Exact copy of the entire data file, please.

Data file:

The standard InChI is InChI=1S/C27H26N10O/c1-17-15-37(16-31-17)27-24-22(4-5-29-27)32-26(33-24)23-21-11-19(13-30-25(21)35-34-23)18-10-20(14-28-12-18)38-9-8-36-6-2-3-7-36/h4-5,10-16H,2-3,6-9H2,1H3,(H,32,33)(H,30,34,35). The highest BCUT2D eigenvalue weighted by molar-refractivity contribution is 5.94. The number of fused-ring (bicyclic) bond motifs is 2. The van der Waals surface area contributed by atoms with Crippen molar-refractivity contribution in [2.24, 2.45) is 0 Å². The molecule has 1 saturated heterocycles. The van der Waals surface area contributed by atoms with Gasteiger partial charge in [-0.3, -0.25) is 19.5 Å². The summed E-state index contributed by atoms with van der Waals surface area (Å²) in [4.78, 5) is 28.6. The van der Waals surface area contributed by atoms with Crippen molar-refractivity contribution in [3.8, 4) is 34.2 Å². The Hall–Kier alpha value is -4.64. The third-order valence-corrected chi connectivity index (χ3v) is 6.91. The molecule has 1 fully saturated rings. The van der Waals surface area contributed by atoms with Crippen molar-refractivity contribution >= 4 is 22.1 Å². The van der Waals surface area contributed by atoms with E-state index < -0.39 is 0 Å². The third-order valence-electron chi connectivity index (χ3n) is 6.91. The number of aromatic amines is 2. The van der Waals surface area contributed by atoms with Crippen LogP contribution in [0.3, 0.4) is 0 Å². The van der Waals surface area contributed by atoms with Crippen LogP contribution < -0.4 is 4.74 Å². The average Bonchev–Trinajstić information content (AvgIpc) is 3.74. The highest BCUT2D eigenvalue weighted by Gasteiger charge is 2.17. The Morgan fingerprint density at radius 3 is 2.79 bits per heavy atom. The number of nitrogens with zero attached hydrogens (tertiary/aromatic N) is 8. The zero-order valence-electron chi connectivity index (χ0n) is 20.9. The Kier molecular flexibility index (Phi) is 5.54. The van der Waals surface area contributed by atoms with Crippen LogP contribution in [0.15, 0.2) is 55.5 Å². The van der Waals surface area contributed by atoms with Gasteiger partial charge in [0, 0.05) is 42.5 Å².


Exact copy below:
The standard InChI is InChI=1S/C27H26N10O/c1-17-15-37(16-31-17)27-24-22(4-5-29-27)32-26(33-24)23-21-11-19(13-30-25(21)35-34-23)18-10-20(14-28-12-18)38-9-8-36-6-2-3-7-36/h4-5,10-16H,2-3,6-9H2,1H3,(H,32,33)(H,30,34,35). The highest BCUT2D eigenvalue weighted by molar-refractivity contribution is 5.94. The number of fused-ring (bicyclic) bond motifs is 2. The van der Waals surface area contributed by atoms with Crippen molar-refractivity contribution in [2.24, 2.45) is 0 Å². The molecule has 1 saturated heterocycles. The van der Waals surface area contributed by atoms with Gasteiger partial charge in [-0.3, -0.25) is 19.5 Å². The summed E-state index contributed by atoms with van der Waals surface area (Å²) in [4.78, 5) is 28.6. The van der Waals surface area contributed by atoms with Crippen molar-refractivity contribution in [3.8, 4) is 34.2 Å². The Hall–Kier alpha value is -4.64. The third-order valence-corrected chi connectivity index (χ3v) is 6.91. The molecule has 1 fully saturated rings. The van der Waals surface area contributed by atoms with Crippen molar-refractivity contribution >= 4 is 22.1 Å². The van der Waals surface area contributed by atoms with E-state index < -0.39 is 0 Å². The third-order valence-electron chi connectivity index (χ3n) is 6.91. The number of aromatic amines is 2. The van der Waals surface area contributed by atoms with Crippen LogP contribution in [0.3, 0.4) is 0 Å². The van der Waals surface area contributed by atoms with Crippen LogP contribution < -0.4 is 4.74 Å². The average Bonchev–Trinajstić information content (AvgIpc) is 3.74. The highest BCUT2D eigenvalue weighted by Gasteiger charge is 2.17. The Morgan fingerprint density at radius 3 is 2.79 bits per heavy atom. The number of nitrogens with zero attached hydrogens (tertiary/aromatic N) is 8. The zero-order valence-electron chi connectivity index (χ0n) is 20.9. The Kier molecular flexibility index (Phi) is 5.54. The van der Waals surface area contributed by atoms with Crippen LogP contribution in [0.15, 0.2) is 55.5 Å². The van der Waals surface area contributed by atoms with Gasteiger partial charge in [0, 0.05) is 42.5 Å².